Interlaboratory comparison of angular-dependent photovoltaic device measurements: Results and impact on energy rating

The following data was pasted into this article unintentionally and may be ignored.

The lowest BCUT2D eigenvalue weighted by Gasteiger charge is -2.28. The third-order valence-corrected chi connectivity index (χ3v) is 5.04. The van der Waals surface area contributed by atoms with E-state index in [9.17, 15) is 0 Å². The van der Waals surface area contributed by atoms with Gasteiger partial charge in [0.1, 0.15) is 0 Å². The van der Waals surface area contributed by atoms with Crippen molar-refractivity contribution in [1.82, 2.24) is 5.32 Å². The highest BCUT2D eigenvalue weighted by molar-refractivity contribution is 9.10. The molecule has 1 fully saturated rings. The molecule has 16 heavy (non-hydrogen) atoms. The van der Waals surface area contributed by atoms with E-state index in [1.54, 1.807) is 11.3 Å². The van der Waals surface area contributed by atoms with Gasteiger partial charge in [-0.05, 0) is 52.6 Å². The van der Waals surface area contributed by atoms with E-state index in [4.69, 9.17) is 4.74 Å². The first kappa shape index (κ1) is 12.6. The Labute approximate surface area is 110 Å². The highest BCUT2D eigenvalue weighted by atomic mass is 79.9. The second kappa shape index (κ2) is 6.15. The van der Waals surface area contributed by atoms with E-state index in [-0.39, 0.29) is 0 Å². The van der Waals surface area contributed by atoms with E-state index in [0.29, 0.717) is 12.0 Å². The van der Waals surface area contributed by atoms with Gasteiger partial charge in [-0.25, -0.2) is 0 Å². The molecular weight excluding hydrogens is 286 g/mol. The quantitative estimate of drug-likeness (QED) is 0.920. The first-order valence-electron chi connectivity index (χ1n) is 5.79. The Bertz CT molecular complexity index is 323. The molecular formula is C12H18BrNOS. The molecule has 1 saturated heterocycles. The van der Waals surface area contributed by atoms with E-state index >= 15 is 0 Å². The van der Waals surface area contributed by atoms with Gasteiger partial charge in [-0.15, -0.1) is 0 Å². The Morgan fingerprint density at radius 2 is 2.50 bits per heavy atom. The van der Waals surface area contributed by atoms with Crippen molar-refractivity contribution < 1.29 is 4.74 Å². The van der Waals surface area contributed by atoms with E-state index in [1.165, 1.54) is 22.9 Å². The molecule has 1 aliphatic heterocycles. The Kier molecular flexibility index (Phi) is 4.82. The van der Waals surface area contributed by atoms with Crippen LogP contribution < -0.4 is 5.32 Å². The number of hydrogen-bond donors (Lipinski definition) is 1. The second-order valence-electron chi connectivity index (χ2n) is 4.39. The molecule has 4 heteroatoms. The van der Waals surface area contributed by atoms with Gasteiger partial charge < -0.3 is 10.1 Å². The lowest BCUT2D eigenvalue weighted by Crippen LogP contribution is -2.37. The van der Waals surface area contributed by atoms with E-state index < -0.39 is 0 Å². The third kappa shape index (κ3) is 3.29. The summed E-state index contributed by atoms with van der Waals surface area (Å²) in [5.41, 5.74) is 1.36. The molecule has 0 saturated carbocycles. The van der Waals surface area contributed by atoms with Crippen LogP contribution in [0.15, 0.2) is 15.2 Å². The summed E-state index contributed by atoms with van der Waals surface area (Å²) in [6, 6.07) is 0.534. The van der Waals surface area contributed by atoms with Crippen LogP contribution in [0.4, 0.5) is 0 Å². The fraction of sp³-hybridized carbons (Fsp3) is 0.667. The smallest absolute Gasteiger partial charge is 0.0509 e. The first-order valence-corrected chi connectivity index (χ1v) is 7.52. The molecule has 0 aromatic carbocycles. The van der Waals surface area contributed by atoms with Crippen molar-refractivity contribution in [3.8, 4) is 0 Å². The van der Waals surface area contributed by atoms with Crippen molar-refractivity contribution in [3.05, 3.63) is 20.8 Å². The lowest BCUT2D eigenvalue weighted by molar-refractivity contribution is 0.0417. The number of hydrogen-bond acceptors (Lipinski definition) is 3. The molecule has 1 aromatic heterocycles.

This paper presents the results from an extensive interlaboratory comparison of angular-dependent measurements on encapsulated photovoltaic (PV) cells. Twelve international laboratories measure the incident angle modifier of two unique PV devices. The absolute measurement agreement is ±2.0% to the weighted mean for angles of incidence (AOI) < 65°, but from 70° to 85°, the range of measurement deviations increases rapidly from 2.5% to 23%. The proficiency of the measurements is analysed using the expanded uncertainties published by seven of the laboratories, and it is found that most of the angular-dependent measurements are reproducible for AOI < 80°. However, at 85°, one laboratory's measurement do not agree to the weighted mean within the stated uncertainty, and measurement uncertainty as high as 16% is needed for the laboratories without uncertainty to be comparable. The poor agreement obtained at 85° indicates that the PV community should place minimal reliance on angular-dependent measurements made at this extreme angle until improvements can be demonstrated. The cloud-based Daidalos ray tracing model is used to simulate the angular-dependent losses of the mono-Si device, and it is found that the simulation agrees to the median measurement within 0.6% for AOI < 70° and within 1.4% for AOI < 80°. Finally, the impact that the angular-dependent measurement deviations have on climate specific energy rating (CSER) is evaluated for the six climates described in the IEC 61853-4 standard. When one outlier measurement is excluded, the angular-dependent measurements reported in this work cause a 1.0%-1.8% range in CSER and a 1.0%-1.5% range in annual energy yield, depending on the climate.